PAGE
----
Overall Story Problem of Accurate). By delivering "contextually rich viewing experiences" that supersede OTT offerings, Pay TV providers were able to end this narrative with a
Story Outcome of Success. Whether or not they were privy to this narrative analysis two years ago or not matters little--the result is the same.
Analysis of the Data
Defining the story is one thing; analyzing the data for possible success strategies is another and phase two of this deep narrative process. By adjusting key story points within the narrative, the analyst can determine alternate scenarios. With this in mind, the purpose of a deep narrative analysis is clear: Show where the present narrative is headed and offer alternative futures by suggesting key leverage points.
The "Pay TV vs OTT" story originally predicted a scenario where the Cable TV providers would end up being winners and ESPN would end up beset by internal strife. This is a Success/Bad story within the framework of a Dramatica storyform. Alternate futures include:
- a Triumphant ending (Success/Good) where Pay TV is able to develop the skills necessary to compete and ESPN finds its place between the cable companies and the consumers by focusing on threats to its bottom line and its ability to form strong opinions.
- a Tragic ending (Failure/Bad) where Pay TV fails to understand OTT's market impact and ESPN remains stranded between the two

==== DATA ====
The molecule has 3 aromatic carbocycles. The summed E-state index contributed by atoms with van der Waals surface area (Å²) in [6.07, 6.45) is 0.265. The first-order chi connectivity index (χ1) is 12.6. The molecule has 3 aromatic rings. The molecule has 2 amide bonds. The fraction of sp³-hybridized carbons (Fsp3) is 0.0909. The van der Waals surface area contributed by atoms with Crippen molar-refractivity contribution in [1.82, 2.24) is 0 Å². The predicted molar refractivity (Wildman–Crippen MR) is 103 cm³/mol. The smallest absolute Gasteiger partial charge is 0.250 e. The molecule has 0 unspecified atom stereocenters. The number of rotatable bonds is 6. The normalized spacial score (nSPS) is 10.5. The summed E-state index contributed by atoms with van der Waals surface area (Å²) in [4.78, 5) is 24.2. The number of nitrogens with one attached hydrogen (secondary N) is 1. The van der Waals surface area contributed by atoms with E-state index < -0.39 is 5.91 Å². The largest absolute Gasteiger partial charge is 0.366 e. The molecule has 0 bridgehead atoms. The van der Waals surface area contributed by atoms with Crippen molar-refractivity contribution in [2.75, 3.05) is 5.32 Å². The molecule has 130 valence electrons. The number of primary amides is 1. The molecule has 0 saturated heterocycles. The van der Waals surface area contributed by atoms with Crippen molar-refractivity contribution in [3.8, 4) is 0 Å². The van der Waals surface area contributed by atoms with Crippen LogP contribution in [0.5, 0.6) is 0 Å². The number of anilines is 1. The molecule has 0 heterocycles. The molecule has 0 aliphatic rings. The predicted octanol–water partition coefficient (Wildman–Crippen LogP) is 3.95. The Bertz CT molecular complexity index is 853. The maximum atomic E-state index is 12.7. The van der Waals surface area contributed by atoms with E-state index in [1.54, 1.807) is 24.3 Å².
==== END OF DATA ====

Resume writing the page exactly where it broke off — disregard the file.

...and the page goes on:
- a Personal Triumph ending (Failure/Good) where Pay TV fails to understand the impact of OTT, yet ESPN finds a sweet spot in between by focusing on their own abilities to deliver unique and compelling content
These alternate realities could be made a reality simply by adjusting key story points here along the way to help nudge the narrative in a new direction. For each of these possible scenarios, the Thoughtform details the key leverage points in their final analysis.
A Means of Controlling the Story
Narrative is malleable. Our lives are not written in stone, our destinies not set in the complicate fabric of the universe. Once a command of the structure and dynamics of a narrative is achieved, the storyteller dictates the story.
We become victims of the process when we don't look to the eventual outcome of our efforts. The more people understand story and truly appreciate how it works, the more effectively they can tell their own stories. That is our purpose here at Narrative First--to help you tell a better story. While we may be too late to help the victims of the Catholic Church scandal, we hope that by offering up our own unique understanding of narrative we can help the storytellers of tomorrow find their voice today.